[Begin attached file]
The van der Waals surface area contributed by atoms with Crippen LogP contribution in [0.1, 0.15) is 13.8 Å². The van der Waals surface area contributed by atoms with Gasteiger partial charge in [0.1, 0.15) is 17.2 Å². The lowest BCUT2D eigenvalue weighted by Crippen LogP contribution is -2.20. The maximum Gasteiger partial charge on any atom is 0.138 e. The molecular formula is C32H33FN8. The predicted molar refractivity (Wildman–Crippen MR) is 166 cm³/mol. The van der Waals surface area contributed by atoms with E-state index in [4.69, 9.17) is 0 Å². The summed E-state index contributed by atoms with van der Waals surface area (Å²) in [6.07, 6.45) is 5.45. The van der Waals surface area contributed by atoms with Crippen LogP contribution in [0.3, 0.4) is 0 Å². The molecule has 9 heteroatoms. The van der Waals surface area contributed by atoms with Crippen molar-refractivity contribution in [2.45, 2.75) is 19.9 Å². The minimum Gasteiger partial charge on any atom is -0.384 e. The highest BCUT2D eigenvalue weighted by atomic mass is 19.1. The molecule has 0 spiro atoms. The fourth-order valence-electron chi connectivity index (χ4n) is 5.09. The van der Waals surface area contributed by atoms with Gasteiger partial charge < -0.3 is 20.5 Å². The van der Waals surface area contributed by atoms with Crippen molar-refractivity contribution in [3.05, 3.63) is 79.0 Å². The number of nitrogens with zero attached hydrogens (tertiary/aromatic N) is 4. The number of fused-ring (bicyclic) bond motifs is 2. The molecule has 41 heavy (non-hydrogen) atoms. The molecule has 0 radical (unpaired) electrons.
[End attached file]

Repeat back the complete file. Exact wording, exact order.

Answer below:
The van der Waals surface area contributed by atoms with Crippen LogP contribution in [0.1, 0.15) is 13.8 Å². The van der Waals surface area contributed by atoms with Gasteiger partial charge in [0.1, 0.15) is 17.2 Å². The lowest BCUT2D eigenvalue weighted by Crippen LogP contribution is -2.20. The maximum Gasteiger partial charge on any atom is 0.138 e. The molecular formula is C32H33FN8. The predicted molar refractivity (Wildman–Crippen MR) is 166 cm³/mol. The van der Waals surface area contributed by atoms with E-state index in [4.69, 9.17) is 0 Å². The summed E-state index contributed by atoms with van der Waals surface area (Å²) in [6.07, 6.45) is 5.45. The van der Waals surface area contributed by atoms with Crippen LogP contribution in [0.3, 0.4) is 0 Å². The molecule has 9 heteroatoms. The van der Waals surface area contributed by atoms with Crippen molar-refractivity contribution in [2.45, 2.75) is 19.9 Å². The minimum Gasteiger partial charge on any atom is -0.384 e. The highest BCUT2D eigenvalue weighted by atomic mass is 19.1. The molecule has 0 spiro atoms. The fourth-order valence-electron chi connectivity index (χ4n) is 5.09. The van der Waals surface area contributed by atoms with Gasteiger partial charge < -0.3 is 20.5 Å². The van der Waals surface area contributed by atoms with Crippen molar-refractivity contribution in [3.05, 3.63) is 79.0 Å². The number of nitrogens with zero attached hydrogens (tertiary/aromatic N) is 4. The number of fused-ring (bicyclic) bond motifs is 2. The molecule has 41 heavy (non-hydrogen) atoms. The molecule has 0 radical (unpaired) electrons.